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Housing Starts: Borrowing from the Future?


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January 18, 2007

Housing Starts: Borrowing from the Future?

Peter Coy

Don't be overly impressed by the government's report today that housing starts in December rose 4.5%, while permits were up 5.5% for their first increase in 11 months. The report is good news for housing, but not quite as good as it appears at first glance.

Action Economics tore apart the numbers in detail and wasn't overly impressed. Some key points:

--Housing starts were seasonally weak earlier in the year, so they had some catching up to do.

--The weather was warm and dry on the coasts, which encouraged builders to start construction on some housing ahead of schedule. So there was probably some borrowing from future months.

--The number of permits has been lower than the number of starts for three of the past four months, including December. Since permits have to come before starts, that discrepancy is a negative indicator for the level of construction starts in coming months.

Action Economics' bottom line:

"Though most real estate indicators show stability since the June-August downsizing, the production sequence of starts, construction, and completions should continue to show downward ripple-through effects until mid-2007, as the sector digests the inventory overhang."

05:01 PM

Home builders

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Irrespective of the current real estate market conditions, real estate will always remain the best investment anyone can ever make. As a matter of fact, the investment-savvy buyer can make it really big in this type of market. This is the best market to be an investor. It's unlike those days when sellers here in the San Francisco Bay Area were discriminating because of multiple bids. Nowadays, it's very common to have sellers pay for closing costs and even give the buyer money back at closing for repairs, etc. Of course, one still has to be cautious and not overbuy (i.e. buy too many properties), unless of course they are buying at ridiculously low prices. With high numbers of foreclosures, the investor has many choices and multiple ways of building a solid foundation for perennial wealth in the future.

Paul LeJoy

San Francisco Bay Area

Posted by: Paul LeJoy at January 19, 2007 10:42 PM

Paul's remarks are laughable. We've seen a 400% increase in foreclosures in CA and this is only the beginning of the tsunami. The hokey financing schemes that allowed prices to become disconnected from incomes are going to be regulated out of existence when the consequences of selling a mortgage to anybody who could fog a mirror become apparent and prices will be in freefall when the additional foreclosures hit, most likely an increase of 1000% to 1500% from today's levels. House prices will correct to a level where the median home in an area is 4-5 times median income for that area in CA and 2-3 times in flyover country. It always has, always will. Once this ratio is obtained, this will be the time to pick up foreclosures, not before.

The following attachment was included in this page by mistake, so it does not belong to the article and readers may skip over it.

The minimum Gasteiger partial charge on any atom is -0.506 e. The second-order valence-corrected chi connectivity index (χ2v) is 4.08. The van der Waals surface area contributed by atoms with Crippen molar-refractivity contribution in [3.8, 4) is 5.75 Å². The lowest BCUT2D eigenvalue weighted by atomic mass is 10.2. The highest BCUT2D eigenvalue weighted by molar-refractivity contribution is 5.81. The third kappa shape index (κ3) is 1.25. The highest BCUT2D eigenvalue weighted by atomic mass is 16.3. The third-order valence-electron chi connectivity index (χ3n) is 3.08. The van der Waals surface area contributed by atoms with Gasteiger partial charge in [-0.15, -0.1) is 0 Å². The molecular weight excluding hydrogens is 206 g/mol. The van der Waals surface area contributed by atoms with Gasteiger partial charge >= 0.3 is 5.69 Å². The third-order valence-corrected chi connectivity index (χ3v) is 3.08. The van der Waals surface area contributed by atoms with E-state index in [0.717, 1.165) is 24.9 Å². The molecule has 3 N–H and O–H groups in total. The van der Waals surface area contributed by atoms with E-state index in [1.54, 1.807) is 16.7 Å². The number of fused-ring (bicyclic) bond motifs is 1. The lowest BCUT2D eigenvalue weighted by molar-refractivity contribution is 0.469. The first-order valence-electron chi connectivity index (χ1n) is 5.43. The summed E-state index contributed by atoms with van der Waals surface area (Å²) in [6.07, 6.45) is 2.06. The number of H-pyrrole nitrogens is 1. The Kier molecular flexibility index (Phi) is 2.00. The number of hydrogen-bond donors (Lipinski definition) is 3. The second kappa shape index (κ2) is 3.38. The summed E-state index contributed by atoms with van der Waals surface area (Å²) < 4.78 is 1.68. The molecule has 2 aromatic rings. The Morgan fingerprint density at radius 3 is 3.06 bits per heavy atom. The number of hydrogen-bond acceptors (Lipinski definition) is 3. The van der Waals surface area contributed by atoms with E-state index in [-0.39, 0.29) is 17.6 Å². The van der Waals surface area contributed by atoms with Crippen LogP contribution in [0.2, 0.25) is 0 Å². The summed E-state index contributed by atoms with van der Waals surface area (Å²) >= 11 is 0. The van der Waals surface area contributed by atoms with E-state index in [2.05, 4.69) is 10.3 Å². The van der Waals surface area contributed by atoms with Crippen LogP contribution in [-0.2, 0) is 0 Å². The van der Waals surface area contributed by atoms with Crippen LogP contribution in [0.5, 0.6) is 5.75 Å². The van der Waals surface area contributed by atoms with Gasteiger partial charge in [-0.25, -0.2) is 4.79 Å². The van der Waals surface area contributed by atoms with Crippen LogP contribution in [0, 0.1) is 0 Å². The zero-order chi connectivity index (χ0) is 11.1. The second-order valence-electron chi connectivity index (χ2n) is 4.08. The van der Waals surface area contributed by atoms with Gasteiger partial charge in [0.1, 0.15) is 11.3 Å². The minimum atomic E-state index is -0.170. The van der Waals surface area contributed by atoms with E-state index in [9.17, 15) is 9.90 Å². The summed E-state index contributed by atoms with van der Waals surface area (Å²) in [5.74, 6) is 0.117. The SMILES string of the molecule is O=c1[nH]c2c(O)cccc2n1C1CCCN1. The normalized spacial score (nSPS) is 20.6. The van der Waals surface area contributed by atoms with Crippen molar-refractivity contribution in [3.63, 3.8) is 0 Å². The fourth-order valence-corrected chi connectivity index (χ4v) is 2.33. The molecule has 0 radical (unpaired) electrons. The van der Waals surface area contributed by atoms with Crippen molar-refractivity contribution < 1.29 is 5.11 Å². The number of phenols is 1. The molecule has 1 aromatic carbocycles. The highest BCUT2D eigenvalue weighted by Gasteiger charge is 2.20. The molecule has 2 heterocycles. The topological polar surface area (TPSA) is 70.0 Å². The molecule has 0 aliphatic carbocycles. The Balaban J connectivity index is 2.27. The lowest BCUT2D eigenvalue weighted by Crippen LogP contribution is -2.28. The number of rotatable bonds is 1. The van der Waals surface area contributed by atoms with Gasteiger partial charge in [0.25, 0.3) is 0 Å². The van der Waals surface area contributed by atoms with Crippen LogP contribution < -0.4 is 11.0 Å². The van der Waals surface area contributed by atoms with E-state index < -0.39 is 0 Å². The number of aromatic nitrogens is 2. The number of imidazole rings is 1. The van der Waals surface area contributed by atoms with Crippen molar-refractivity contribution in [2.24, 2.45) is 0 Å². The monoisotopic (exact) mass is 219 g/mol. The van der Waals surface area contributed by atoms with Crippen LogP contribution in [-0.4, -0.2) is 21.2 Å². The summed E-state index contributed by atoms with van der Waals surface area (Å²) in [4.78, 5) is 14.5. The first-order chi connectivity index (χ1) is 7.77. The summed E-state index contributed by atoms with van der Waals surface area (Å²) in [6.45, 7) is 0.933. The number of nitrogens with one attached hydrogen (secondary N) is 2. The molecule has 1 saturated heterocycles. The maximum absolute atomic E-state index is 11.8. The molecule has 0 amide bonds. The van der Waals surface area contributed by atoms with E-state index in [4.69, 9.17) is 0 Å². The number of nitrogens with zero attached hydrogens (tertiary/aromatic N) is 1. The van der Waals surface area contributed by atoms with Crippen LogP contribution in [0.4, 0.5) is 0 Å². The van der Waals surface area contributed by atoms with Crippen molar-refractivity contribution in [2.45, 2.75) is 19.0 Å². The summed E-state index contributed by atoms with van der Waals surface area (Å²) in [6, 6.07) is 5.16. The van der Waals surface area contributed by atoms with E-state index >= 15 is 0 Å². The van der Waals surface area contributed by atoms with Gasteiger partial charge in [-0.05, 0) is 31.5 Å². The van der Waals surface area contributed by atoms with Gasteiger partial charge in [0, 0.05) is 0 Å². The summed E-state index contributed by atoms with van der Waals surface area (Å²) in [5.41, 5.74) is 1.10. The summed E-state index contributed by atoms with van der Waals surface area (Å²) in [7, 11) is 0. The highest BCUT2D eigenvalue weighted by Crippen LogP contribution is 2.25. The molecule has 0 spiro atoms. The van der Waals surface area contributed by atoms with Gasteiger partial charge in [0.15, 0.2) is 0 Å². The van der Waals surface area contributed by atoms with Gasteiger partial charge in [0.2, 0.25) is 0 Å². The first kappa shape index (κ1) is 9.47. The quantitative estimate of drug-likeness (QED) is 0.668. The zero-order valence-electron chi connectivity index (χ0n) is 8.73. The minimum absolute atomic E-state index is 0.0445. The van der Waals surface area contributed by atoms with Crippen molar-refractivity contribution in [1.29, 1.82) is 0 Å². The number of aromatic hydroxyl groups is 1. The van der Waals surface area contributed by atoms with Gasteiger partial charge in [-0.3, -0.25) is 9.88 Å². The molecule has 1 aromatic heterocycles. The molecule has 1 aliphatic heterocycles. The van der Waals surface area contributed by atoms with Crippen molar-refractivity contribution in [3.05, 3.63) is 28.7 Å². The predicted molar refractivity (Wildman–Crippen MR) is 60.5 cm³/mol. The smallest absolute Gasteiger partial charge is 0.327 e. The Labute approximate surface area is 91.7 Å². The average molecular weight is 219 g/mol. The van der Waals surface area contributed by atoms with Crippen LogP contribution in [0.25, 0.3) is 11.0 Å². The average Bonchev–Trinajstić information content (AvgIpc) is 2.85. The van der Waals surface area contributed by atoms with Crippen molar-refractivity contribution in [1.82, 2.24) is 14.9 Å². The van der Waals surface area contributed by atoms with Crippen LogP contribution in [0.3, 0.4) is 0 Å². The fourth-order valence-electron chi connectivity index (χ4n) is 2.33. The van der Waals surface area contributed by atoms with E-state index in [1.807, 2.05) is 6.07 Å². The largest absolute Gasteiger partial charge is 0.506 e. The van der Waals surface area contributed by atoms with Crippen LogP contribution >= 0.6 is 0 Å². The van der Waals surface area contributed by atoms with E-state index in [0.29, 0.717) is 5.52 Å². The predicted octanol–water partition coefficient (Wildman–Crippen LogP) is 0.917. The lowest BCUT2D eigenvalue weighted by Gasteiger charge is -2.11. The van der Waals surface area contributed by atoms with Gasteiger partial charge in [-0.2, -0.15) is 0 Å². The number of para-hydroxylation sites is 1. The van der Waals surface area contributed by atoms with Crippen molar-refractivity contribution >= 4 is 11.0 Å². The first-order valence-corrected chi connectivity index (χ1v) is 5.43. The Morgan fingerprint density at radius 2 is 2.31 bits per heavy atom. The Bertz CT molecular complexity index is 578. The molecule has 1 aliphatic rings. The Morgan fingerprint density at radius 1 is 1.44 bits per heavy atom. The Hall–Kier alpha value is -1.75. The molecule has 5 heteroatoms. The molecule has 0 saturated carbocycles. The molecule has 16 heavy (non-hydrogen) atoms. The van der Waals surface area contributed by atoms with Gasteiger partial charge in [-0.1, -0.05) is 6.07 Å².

Posted by: Dave at January 24, 2007 02:09 AM

The actual press release at http://www.census.gov/indicator/www/newresconst.pdf states that housing starts rose "4.5 percent ?8.8%," i.e., one cannot statistically say they rose, a minor detail not mentioned AT ALL in the Nat Assoc of Home Builder's version at http://www.nahb.org/news_details.aspx?sectionID=148&newsID=3941 and even the fairly detailed articles at financial sites like http://www.bloomberg.com/apps/news?pid=20601087&sid=a4DsCnFbwYWg&refer=home where the data is discussed and interpreted somewhat. If even the finance sites selectively report government statistics, one must turn to the blogosphere where links are provided to the actual report.

The rest of the numbers in the report are even more negative, indicating clear declines of "18.0 percent (?7.1%) below the December 2005" (i.e., a real decline) levels, but the headlines were universally that housing starts "rose" or "jumped" and the financial markets reacted as if this were true. Housing is in a historic meltdown. There is an unprecedented oversupply and there will be an unprecedented price correction, worse than that of the early 1930s. Such statistically negligent reporting continues to amaze me!

Posted by: Dave at January 24, 2007 02:34 AM

Dave,

Point well taken. I posted a blog entry today addressing your criticism. Here's a link to it:

http://prod-blogs.businessweek.com/the_thread/hotproperty/archives/2007/01/why_we_ignore_t.html#more

Posted by: Peter Coy at January 25, 2007 02:30 PM


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